Champaign man found guilty of molesting 90-year-old at nursing home


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URBANA — A Champaign man who denied touching an elderly woman with dementia at a Champaign care facility is headed to prison for as many as 60 years following a jury finding that he molested her.

A Champaign County jury took three hours to reject Dontrell Netter's assertions that he never crossed the threshhold of the 90-year-old woman's room at Bickford Cottage, 1002 S. Staley Road, in July 2015.

The jury convicted Netter, 24, whose last known local address was in the 2300 block of Southmoor Drive, of aggravated criminal sexual assault, attempted aggravated criminal sexual assault and conspiracy to commit aggravated criminal sexual assault.

Judge Tom Difanis revoked Netter's bond and set sentencing for Jan. 18.

The charges stemmed from a twisted scheme involving former Bickford employee Channing Butler of Champaign, now serving a 14-year prison sentence for his role in the abuse.

Channing, 28, was a certified nurse assistant who invited Netter and other men to the facility to engage in sex acts with elderly women unable to defend themselves. Butler took photos of the activity.

Butler and two other men pleaded guilty to various charges; all are serving prison sentences.

Testifying for the state Tuesday, Butler changed the story that he gave to police in December 2015 when the acts came to light.

Butler testified that he had told Champaign police detective Andre Davis in 2015 that he got Netter to come to Bickford by posing as a woman on Facebook who was interested in having sex with Netter. He also told Davis that he and Netter had sex there before Netter entered the woman's room and molested her.

But Butler also told the jury that he had lied to Davis and that Netter actually turned down his request to engage with the woman as Butler had suggested.

Jurors saw a photo recovered from Butler's phone showing the woman engaged in a sex act with a man. Butler told the jury that he took the photo and that Netter was present in the room but he wasn't certain if Netter was the man committing the act. A man's face is not visible in the picture.

In closing arguments, Assistant State's Attorney Matt Banach called Butler "a sick man" who "did a despicable thing."

He argued that when Butler was caught in December 2015 and implicated Netter in the twisted scheme, he had no reason to embellish Netter's role or make up acts that Netter had not actually engaged in.

The prosecutor also called Netter's testimony in his own defense unreasonable.

Netter told the jury that he went to Bickford on a night in July 2015 after exchanging messages via Facebook with a person named Taylor that he thought was a woman.

That person, who turned out to be Butler, told Netter that he could have "sex with Taylor or a woman the age of like 50."

Netter said he followed Taylor's directions to get to Bickford and despite a large sign in front identifying it as an assisted living and memory care facility, he thought he was going to a person's home.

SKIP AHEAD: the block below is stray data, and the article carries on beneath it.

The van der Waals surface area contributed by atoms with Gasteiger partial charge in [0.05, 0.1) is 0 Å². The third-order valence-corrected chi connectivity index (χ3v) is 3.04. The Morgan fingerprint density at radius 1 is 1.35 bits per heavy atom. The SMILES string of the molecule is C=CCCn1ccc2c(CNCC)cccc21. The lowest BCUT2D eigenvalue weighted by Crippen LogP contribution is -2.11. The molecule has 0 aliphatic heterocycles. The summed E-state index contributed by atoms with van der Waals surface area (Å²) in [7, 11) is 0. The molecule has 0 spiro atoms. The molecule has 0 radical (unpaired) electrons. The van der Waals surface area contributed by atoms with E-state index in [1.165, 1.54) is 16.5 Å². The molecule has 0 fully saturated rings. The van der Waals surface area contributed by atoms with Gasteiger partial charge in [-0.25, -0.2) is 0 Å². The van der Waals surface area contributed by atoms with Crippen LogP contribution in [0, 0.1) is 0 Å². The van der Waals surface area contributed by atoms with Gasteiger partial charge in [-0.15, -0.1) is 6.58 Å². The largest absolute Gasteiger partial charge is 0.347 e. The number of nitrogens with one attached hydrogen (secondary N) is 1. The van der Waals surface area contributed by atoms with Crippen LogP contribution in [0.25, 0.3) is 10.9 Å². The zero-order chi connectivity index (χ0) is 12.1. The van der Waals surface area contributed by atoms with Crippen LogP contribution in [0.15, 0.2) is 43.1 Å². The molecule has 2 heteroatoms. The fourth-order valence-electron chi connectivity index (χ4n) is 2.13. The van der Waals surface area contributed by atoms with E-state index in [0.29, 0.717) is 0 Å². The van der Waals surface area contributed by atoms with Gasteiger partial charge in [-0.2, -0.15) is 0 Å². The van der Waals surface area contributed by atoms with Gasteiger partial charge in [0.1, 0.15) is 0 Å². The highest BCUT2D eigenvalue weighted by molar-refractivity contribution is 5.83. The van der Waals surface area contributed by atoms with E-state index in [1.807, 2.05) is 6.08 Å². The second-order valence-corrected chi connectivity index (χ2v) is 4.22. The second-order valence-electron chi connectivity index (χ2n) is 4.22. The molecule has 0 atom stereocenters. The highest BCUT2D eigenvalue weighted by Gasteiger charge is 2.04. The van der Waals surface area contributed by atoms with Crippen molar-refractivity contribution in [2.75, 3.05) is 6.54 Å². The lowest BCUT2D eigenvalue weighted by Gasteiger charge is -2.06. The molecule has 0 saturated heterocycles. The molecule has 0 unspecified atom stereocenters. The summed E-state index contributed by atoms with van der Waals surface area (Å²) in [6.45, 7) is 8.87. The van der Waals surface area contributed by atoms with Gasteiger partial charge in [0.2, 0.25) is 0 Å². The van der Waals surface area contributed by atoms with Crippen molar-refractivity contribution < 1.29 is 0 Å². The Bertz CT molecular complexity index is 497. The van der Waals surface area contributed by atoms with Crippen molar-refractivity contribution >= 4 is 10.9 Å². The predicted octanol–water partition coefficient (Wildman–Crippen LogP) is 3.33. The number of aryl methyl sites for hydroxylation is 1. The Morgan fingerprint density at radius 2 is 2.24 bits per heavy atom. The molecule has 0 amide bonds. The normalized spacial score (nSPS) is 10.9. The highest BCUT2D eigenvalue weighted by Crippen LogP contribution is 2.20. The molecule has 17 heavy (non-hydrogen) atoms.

Even after seeing handicapped parking spaces and a double set of doors, Netter said he entered the facilty when Butler came to the door and waved him in. Netter said he had never seen Butler before.

"My first words were: 'Where's the girl?' It felt like a set-up. He (Butler) was hesitant then told me, 'I'm who you been talking to.' Then I said, 'Where is the other woman?' I was feeling like I got tricked but I held on to some hope there was some woman there. It was night and I was in the mood," said Netter.

Netter said Butler took him to the woman's room, telling him as they arrived at her door, 'I have a woman in this room. She's old. I want you to go have sex with her.' "

But Netter said when he saw the elderly woman seated in a chair, he told Butler he was "crazy" and headed for the exit. He said Butler tried to persuade him to carry it out but he testified he "never got close to that woman. I never crossed the threshhold."

Netter testified that Butler had to punch in a code in order for him to go out the door and that he went to his car, smoked a cigarette and considered calling police.

He said he did not do that because he was on parole, was planning to leave the area soon anyway, and thought he could just put the incident behind him. He also said he didn't believe that either he or Butler had committed any crime.

Also testifying in Netter's behalf was his grandmother, who said she buys her grandson's clothing. She testified that she did not recognize the clothing in the photo of the man engaged in the sex act with the elderly woman as anything she knew her grandson to wear.

Netter's attorney, Mike McClellan, argued that the state had not proven beyond a reasonable doubt that Netter was involved in anything criminal inside Bickford Cottage. He maintained that his client had never met Butler before that night.

He also urged the jury to believe what Butler said under oath on the stand and not what he told Davis in December 2015 about Netter's participation.


Mary Schenk is a reporter covering police, courts and breaking news at The News-Gazette. Her email is, and you can follow her on Twitter (@schenk).